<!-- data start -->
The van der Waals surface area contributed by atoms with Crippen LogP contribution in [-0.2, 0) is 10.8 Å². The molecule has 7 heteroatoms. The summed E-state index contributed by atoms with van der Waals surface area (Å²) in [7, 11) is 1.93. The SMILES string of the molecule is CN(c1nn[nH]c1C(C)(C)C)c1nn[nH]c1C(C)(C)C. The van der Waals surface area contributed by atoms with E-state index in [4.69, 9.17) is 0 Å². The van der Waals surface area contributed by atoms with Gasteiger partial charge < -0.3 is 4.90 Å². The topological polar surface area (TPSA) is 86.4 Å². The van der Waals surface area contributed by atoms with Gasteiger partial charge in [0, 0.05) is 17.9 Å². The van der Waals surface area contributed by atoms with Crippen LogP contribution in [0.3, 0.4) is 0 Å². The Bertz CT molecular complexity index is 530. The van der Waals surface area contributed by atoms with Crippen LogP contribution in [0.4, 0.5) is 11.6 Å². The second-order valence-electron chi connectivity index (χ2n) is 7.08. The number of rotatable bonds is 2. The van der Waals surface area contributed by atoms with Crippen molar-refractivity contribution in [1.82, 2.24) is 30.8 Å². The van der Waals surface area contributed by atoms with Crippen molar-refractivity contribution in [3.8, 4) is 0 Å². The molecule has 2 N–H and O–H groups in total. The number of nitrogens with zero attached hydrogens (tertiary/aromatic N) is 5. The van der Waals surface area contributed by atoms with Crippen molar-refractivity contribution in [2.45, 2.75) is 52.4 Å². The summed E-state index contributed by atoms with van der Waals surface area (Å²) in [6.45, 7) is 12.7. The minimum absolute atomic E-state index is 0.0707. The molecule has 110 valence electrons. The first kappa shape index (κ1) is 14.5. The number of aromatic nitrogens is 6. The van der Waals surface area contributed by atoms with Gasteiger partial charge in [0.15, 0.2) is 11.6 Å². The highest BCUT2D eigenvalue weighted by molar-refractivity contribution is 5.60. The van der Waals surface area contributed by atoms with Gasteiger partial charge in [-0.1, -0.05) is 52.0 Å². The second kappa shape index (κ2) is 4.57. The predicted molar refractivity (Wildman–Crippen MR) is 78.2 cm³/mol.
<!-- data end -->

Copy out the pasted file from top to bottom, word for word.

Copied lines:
The van der Waals surface area contributed by atoms with Crippen LogP contribution in [-0.2, 0) is 10.8 Å². The molecule has 7 heteroatoms. The summed E-state index contributed by atoms with van der Waals surface area (Å²) in [7, 11) is 1.93. The SMILES string of the molecule is CN(c1nn[nH]c1C(C)(C)C)c1nn[nH]c1C(C)(C)C. The van der Waals surface area contributed by atoms with E-state index in [4.69, 9.17) is 0 Å². The van der Waals surface area contributed by atoms with Gasteiger partial charge < -0.3 is 4.90 Å². The topological polar surface area (TPSA) is 86.4 Å². The van der Waals surface area contributed by atoms with Gasteiger partial charge in [0, 0.05) is 17.9 Å². The van der Waals surface area contributed by atoms with Crippen LogP contribution in [0.3, 0.4) is 0 Å². The Bertz CT molecular complexity index is 530. The van der Waals surface area contributed by atoms with Crippen LogP contribution in [0.4, 0.5) is 11.6 Å². The second-order valence-electron chi connectivity index (χ2n) is 7.08. The number of rotatable bonds is 2. The van der Waals surface area contributed by atoms with Crippen molar-refractivity contribution in [1.82, 2.24) is 30.8 Å². The van der Waals surface area contributed by atoms with Crippen molar-refractivity contribution in [3.8, 4) is 0 Å². The molecule has 2 N–H and O–H groups in total. The number of nitrogens with zero attached hydrogens (tertiary/aromatic N) is 5. The van der Waals surface area contributed by atoms with Crippen molar-refractivity contribution in [2.45, 2.75) is 52.4 Å². The summed E-state index contributed by atoms with van der Waals surface area (Å²) in [6.45, 7) is 12.7. The minimum absolute atomic E-state index is 0.0707. The molecule has 110 valence electrons. The first kappa shape index (κ1) is 14.5. The number of aromatic nitrogens is 6. The van der Waals surface area contributed by atoms with Gasteiger partial charge in [0.15, 0.2) is 11.6 Å². The highest BCUT2D eigenvalue weighted by molar-refractivity contribution is 5.60. The van der Waals surface area contributed by atoms with Gasteiger partial charge in [-0.1, -0.05) is 52.0 Å². The second kappa shape index (κ2) is 4.57. The predicted molar refractivity (Wildman–Crippen MR) is 78.2 cm³/mol.